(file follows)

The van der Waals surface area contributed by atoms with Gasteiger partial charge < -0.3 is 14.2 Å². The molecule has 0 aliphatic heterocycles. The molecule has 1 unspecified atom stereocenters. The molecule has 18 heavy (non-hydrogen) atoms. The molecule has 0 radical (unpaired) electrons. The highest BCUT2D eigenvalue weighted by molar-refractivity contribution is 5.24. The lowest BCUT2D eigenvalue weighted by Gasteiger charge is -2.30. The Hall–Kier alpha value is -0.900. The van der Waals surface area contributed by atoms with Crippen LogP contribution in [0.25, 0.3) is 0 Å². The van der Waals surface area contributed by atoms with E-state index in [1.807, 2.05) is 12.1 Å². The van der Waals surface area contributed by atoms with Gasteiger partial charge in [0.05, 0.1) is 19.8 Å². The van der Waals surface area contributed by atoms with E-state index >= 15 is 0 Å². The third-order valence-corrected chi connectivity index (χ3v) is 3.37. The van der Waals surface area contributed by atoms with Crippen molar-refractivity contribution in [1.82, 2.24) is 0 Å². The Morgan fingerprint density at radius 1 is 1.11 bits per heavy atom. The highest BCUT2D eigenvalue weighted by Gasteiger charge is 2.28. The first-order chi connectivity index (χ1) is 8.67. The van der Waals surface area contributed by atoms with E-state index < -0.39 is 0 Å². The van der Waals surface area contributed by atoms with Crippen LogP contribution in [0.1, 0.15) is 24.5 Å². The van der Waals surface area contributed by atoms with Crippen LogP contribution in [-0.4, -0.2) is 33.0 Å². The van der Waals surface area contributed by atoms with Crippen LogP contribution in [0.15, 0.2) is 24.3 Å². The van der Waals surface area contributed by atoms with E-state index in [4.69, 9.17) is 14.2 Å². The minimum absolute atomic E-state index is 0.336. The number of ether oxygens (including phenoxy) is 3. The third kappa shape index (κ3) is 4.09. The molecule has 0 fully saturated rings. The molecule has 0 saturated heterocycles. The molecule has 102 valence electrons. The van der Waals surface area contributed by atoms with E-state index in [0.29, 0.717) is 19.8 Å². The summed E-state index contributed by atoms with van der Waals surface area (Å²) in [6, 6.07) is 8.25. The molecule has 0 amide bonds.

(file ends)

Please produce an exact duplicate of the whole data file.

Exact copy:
The van der Waals surface area contributed by atoms with Gasteiger partial charge < -0.3 is 14.2 Å². The molecule has 0 aliphatic heterocycles. The molecule has 1 unspecified atom stereocenters. The molecule has 18 heavy (non-hydrogen) atoms. The molecule has 0 radical (unpaired) electrons. The highest BCUT2D eigenvalue weighted by molar-refractivity contribution is 5.24. The lowest BCUT2D eigenvalue weighted by Gasteiger charge is -2.30. The Hall–Kier alpha value is -0.900. The van der Waals surface area contributed by atoms with Crippen LogP contribution in [0.25, 0.3) is 0 Å². The van der Waals surface area contributed by atoms with E-state index in [1.807, 2.05) is 12.1 Å². The van der Waals surface area contributed by atoms with Gasteiger partial charge in [0.05, 0.1) is 19.8 Å². The van der Waals surface area contributed by atoms with E-state index >= 15 is 0 Å². The third-order valence-corrected chi connectivity index (χ3v) is 3.37. The van der Waals surface area contributed by atoms with Crippen molar-refractivity contribution in [1.82, 2.24) is 0 Å². The Morgan fingerprint density at radius 1 is 1.11 bits per heavy atom. The highest BCUT2D eigenvalue weighted by Gasteiger charge is 2.28. The first-order chi connectivity index (χ1) is 8.67. The van der Waals surface area contributed by atoms with E-state index < -0.39 is 0 Å². The van der Waals surface area contributed by atoms with Crippen LogP contribution in [0.1, 0.15) is 24.5 Å². The van der Waals surface area contributed by atoms with Crippen LogP contribution in [-0.4, -0.2) is 33.0 Å². The van der Waals surface area contributed by atoms with Crippen LogP contribution in [0.15, 0.2) is 24.3 Å². The van der Waals surface area contributed by atoms with E-state index in [4.69, 9.17) is 14.2 Å². The minimum absolute atomic E-state index is 0.336. The number of ether oxygens (including phenoxy) is 3. The third kappa shape index (κ3) is 4.09. The molecule has 0 fully saturated rings. The molecule has 0 saturated heterocycles. The molecule has 102 valence electrons. The van der Waals surface area contributed by atoms with E-state index in [0.29, 0.717) is 19.8 Å². The summed E-state index contributed by atoms with van der Waals surface area (Å²) in [6, 6.07) is 8.25. The molecule has 0 amide bonds.